I was browsing the Internet Movie DataBase the other day, and noticed they had a list of media with a keyword of “post-apocalyptic”. I filtered it by “movie”and started scanning the list until I got to one I didn’t recognize, Pisma myortvogo cheloveka from 1986 (Dead Man’s Letters, or Letters from a Dead Man in English). I’ve mentioned a couple times recently that I’m interested in non-American post-apocalyptic stories, so the prospect of a undiscovered, highly-rated, foreign-language PA movie really grabbed my attention.
I took a look at Ebay, but only found a region 2 DVD available, so headed off to torrentz.com to find it. I went for the larger of the two versions I found, and it took over a week for it to come down. Luckily, it’s a DVD .iso, so it’s complete with the English subtitles.
I finally got to watch it tonight, and it’s hard to put into words how I felt about it. I mean I loved it, but at the same time, it was such a downer, I can’t say I felt good while watching it. I saw a forum post that called this “the Russian Threads” and in some regards, they’re right. This movie is just as depressing, and has the same lack of any kind of positive overtones. But it goes even further than Threads in that it’s filmed in a kind of sepia-colored grainy black and white that totally matches the settings.
There appears to be some debate about where the movie is supposed to take place. I’ve seen forum posters say Russia, an Eastern European country, and even the United States. I assumed it was Russia, but the characters did use several Christian references, and there was even a priest character, which I thought was strange given our stereotype of the “Godless communists”. It takes place an undetermined time, probably several months, after a nuclear war, which is started by accident. The survivors live in the basements and lower levels of buildings, while outside on the surface is nothing but utter devastation; destroyed and collapsed buildings, ash and dust.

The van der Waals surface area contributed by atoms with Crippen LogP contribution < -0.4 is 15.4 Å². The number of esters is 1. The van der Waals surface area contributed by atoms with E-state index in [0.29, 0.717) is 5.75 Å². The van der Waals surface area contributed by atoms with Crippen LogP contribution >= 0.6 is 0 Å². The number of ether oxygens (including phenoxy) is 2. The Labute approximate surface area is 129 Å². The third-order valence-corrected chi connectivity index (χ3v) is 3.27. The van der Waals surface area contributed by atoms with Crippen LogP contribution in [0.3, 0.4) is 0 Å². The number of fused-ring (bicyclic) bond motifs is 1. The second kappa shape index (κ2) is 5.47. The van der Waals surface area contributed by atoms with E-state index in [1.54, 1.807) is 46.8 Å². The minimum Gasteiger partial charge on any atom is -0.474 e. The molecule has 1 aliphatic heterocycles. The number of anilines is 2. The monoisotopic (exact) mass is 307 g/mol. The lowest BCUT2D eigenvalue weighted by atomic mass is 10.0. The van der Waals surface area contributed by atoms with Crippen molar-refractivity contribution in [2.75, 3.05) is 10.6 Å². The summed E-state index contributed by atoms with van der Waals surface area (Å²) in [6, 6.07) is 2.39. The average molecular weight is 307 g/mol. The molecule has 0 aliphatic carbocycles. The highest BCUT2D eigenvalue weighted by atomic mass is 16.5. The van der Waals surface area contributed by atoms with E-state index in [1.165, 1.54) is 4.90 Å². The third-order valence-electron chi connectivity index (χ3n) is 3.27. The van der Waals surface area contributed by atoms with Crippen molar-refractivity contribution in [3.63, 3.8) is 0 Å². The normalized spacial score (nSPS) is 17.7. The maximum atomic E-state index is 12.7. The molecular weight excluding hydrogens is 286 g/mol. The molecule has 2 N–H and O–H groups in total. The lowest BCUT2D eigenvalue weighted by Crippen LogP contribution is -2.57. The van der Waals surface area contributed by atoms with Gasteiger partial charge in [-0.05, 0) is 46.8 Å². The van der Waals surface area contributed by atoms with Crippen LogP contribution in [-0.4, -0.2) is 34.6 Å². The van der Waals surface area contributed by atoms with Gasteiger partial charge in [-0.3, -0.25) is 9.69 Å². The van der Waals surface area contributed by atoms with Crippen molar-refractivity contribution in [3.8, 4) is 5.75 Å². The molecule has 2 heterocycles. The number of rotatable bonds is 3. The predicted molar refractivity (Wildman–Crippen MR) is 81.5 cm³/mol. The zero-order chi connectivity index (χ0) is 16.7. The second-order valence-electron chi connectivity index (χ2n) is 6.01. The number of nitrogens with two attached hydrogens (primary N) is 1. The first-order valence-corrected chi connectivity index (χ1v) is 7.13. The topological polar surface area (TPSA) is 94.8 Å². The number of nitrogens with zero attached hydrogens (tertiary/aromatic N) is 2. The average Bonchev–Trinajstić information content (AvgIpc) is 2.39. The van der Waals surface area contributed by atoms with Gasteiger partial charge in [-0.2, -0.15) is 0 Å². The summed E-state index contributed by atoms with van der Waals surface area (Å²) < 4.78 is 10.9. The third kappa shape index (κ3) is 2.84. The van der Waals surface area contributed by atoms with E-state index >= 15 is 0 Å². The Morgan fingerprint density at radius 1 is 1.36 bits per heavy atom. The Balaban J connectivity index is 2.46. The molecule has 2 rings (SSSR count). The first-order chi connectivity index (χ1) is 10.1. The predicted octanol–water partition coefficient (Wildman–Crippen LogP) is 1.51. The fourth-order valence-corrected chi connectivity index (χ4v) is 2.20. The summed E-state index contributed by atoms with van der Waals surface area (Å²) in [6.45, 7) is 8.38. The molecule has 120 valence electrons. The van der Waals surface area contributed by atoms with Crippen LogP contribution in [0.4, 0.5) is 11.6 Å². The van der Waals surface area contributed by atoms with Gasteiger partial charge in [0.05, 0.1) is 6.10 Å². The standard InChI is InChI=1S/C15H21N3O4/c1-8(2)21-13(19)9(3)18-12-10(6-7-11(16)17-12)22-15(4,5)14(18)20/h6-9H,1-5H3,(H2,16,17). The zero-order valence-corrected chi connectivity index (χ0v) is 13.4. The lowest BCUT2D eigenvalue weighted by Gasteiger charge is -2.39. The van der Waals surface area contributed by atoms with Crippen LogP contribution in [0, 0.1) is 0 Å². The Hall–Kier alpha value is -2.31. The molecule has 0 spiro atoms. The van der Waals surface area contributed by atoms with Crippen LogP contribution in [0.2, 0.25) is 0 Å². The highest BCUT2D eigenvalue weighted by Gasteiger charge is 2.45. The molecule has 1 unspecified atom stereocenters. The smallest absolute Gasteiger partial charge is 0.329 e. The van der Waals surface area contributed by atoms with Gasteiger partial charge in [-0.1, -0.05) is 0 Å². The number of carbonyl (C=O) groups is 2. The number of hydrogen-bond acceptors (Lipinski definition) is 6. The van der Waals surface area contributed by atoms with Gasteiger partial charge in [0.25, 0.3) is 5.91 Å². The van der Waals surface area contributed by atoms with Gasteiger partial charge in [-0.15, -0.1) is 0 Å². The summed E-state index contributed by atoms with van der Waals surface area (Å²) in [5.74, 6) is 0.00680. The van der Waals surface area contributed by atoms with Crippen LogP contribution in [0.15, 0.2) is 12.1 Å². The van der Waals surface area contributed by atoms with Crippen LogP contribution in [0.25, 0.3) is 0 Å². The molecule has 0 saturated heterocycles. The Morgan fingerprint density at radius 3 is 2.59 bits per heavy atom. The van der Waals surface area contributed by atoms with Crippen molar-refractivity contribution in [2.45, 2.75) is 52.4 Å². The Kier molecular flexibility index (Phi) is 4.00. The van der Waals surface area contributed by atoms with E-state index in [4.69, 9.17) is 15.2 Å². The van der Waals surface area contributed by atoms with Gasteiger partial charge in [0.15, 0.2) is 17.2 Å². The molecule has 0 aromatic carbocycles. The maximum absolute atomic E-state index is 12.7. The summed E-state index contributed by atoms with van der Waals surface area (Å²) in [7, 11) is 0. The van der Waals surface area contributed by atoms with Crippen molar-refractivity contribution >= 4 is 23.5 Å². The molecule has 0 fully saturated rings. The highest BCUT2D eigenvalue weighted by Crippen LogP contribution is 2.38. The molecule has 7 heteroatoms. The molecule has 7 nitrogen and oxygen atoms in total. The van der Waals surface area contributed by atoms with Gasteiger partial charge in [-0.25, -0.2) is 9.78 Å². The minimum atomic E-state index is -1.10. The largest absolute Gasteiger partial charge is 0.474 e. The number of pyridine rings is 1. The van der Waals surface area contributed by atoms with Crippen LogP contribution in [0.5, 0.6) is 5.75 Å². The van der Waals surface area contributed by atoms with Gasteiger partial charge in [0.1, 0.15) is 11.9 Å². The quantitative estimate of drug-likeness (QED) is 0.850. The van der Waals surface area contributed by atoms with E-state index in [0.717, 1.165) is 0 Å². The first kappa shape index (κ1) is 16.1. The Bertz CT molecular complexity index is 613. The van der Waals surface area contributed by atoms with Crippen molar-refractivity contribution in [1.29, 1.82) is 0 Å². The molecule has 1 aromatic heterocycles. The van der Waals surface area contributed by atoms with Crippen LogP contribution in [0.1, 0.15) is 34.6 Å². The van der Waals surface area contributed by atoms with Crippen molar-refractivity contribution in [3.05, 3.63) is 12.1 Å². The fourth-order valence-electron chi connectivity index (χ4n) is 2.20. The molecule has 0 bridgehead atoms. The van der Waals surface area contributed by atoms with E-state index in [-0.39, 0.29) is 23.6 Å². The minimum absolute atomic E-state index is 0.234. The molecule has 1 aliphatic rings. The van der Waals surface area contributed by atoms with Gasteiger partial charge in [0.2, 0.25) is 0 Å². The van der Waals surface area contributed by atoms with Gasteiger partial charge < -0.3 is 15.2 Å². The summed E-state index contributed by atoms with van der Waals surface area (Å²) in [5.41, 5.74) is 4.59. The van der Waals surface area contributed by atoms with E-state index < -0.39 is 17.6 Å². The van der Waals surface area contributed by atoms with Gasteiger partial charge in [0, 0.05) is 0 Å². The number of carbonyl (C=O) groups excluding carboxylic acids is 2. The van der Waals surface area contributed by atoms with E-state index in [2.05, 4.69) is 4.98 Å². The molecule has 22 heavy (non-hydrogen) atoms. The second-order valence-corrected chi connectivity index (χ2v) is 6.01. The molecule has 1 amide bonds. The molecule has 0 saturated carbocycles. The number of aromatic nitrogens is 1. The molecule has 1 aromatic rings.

For the length of the film, we get to watch the main character, a Nobel Prize winning scientist, and a few colleagues slowly die, whether from war-related causes or by their own hands, or abandon each other to their fates, while we’re told that only the young and strong are allowed to go to the “central bunker” where the plan is to stay underground for 30 years. Our characters are neither, so we never see the inside of that bunker.
Some have said that the final scene offers a glimmer of hope, but given how the rest of the events in the story went, I wouldn’t be too hopeful of a good outcome. (Though now that I think about it, there was a voiceover that suggested a certain outcome. I may have to watch that part again.) But in any case, if you’re a fan of the genre, you have to try to track this one down. The acting was great, and the settings themselves were awesome. I can’t recall seeing a more devastated cityscape in a movie before.
One final note about something I found interesting. In the final credits, there’s a note that says “Thanks to the Committee of Soviet Scientists for Peace Against Nuclear Threat.” I did some Googling, and apparently that group put out a book called The Night After–: Climatic and Biological Consequences of a Nuclear War: Scientists’ Warning in 1983. I suppose the film makers used their descriptions of what the effects of a war would be in their planning. And I found it interesting that while we (Americans) stereotypically supposed the Russians wanted nothing more than to nuke all of us Yankees to dust, there was actually a group in their own society who campaigned against that possibility.
ps I’m not sure if my download was bad or what, but twice in the movie it just skipped forward about five minutes. I didn’t realize at first that I could rewind back to the skipped over minutes. So if you download it and think you’re missing something, try rewinding to check. I almost missed the scene of the bombs falling, which was done really well.
Originally posted 2009-06-13 03:42:15.